A former Sopranos Mafioso, a drag queen named Clover Honey, an eight-year-old wearing pigtails, a man in a three-piece lavender suit, and a roller derby girl in stars and stripes have something in common: all will be featured on NYC life, the official TV network of the only city diverse enough to meld such a motley crew. The assorted quintet was on hand in Times Square Tuesday morning as New York City Mayor Michael Bloomberg announced the upcoming primetime line-up of NYC life. Mayor Bloomberg called the programming “above all diverse” and “a wonderful reflection of the city it showcases.”
“Now we have something else to watch at night besides Jersey Shore.”
Without tapping into any new financial resources or taxpayer money, NYC Media General Manager Katherine Oliver managed to produce original programs as well as syndicated shows for the new NYC life line-up, which premieres locally on channel 25 on May 10. Organized into six New York-centric nights—Arts & Culture on Mondays, NYC History on Tuesday, Inside Out New York on Wednesdays, All About Food on Thursday, Entertainment on Friday and Kids, Travel, and Music on the Weekend—the channel offers more than most municipal public television has up until this point. Partnering with History, A&E, WNBC and other local television stations, NYC life is offering 15 new series available without the cable box, and with an estimated one in eight people expected to cut the cable cord in the next year, penny-pinching New Yorkers should be appreciative of the city’s increased effort to provide high-quality free programming.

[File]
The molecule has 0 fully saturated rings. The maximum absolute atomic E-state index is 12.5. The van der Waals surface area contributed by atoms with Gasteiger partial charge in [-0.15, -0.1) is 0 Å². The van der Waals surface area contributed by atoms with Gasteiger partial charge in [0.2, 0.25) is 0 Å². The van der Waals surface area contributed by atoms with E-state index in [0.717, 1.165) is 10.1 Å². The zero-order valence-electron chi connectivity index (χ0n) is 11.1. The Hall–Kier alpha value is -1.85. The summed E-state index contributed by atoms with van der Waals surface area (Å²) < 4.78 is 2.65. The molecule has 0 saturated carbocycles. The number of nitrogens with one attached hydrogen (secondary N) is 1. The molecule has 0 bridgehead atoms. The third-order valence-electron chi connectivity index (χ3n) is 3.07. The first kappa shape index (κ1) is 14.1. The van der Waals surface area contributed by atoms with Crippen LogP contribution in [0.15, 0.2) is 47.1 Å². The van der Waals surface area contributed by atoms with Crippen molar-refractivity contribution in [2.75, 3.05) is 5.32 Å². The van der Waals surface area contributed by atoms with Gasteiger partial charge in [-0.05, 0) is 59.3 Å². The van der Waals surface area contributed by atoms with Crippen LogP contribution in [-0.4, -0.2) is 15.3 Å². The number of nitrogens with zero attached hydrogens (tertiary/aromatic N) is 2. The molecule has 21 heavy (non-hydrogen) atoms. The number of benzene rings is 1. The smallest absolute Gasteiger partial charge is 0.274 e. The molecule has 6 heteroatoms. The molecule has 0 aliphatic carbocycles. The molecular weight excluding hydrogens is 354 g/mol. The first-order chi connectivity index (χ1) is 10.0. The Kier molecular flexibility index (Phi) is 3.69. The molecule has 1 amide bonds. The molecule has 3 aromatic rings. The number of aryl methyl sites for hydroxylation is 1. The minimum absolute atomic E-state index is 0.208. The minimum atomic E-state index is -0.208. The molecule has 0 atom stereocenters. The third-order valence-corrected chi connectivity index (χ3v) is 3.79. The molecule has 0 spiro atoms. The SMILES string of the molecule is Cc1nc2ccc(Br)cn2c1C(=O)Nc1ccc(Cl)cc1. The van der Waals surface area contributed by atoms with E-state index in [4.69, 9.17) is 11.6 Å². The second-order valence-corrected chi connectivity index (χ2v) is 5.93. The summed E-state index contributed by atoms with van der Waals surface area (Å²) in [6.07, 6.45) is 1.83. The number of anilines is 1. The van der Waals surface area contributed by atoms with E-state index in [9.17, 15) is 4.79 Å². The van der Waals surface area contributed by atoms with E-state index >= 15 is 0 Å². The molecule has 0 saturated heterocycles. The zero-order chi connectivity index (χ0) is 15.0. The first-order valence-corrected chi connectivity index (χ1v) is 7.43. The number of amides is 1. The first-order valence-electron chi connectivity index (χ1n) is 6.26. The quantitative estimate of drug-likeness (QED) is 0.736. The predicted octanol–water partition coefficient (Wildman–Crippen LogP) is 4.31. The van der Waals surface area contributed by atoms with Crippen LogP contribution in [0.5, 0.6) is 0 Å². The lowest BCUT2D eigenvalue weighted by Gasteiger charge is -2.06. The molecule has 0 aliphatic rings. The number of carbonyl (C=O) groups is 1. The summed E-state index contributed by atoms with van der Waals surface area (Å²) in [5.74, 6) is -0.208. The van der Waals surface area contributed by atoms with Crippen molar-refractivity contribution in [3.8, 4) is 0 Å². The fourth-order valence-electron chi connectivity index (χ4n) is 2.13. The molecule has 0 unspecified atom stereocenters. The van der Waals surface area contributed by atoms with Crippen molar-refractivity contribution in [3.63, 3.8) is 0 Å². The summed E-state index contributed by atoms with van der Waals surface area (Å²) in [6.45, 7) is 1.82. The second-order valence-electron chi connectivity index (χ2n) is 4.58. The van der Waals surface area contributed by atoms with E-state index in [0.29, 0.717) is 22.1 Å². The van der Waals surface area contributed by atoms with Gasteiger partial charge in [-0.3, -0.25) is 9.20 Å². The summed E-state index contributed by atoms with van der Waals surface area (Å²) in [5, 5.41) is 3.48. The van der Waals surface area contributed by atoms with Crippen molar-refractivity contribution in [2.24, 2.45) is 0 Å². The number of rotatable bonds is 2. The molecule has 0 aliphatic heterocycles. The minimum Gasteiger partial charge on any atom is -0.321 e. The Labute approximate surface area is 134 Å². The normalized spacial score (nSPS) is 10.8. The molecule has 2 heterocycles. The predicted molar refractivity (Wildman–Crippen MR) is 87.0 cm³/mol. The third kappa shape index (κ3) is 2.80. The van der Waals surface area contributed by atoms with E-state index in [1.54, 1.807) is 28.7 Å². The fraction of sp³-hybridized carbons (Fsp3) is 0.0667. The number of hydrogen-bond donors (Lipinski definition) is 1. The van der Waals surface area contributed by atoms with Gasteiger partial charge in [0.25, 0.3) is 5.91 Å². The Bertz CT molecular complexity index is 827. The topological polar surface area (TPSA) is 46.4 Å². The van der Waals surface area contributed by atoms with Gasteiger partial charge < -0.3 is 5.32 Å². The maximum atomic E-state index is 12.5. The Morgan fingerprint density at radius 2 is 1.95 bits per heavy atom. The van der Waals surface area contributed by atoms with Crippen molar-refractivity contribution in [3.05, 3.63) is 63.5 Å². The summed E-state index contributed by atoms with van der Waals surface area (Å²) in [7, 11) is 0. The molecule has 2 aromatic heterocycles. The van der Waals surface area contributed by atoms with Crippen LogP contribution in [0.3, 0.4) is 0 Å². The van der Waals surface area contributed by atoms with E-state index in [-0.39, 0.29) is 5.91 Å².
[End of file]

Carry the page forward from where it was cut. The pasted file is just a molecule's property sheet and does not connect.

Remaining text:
Former star of The Sopranos and current father figure on The Secret Life of the American Teenager Steve Schirripa guides viewers through the kitchens of his favorite iconic restaurants on Steve Schirripa’s Hungry, while Top Chef Masters host Kelly Choi brings her culinary prowess to Very Appetizing with Kelly Choi and Secrets Of New York. Some less recognizable names (at least for now) are also bringing their expertise to the channel. Clover Honey joins Tony Sawicki as a correspondent on the LGBT-geared program Under the Pink Carpet, the self-proclaimed “quaffer of culinary consciousness” Baron Ambrosia (think David Copperfield mixed with Mystery of VH1’s The Pick-Up Artist) shows off another borough’s cuisine on Bronx Flavor with Baron Ambrosia, two pre-teens present cartoons made by kids on Small Factory Flicks, and the Gotham Girls, the city’s only women’s roller derby league, show off their skills on the rink. On Talk Stoop WNBC reporter Cat Greenleaf chats with celebrities on her Brooklyn steps and A&E is also offering up its hit music series Private Sessions where artists from Cyndi Lauper to Queen Latifah perform and are interviewed by host Lynn Hoffman.
From cartoons to cooking and music to marital affairs, NYC life runs the gamut when it comes to content. “We think we have something for all New Yorkers,” Deputy Mayor for Economic Development Bob Lieber said Tuesday morning from the Times Square Visitor’s Center where the line-up was announced. “Now we have something else to watch at night besides Jersey Shore.”
Jaimie Etkin is an assistant culture editor at The Daily Beast. She has also written for Us Weekly and Radar.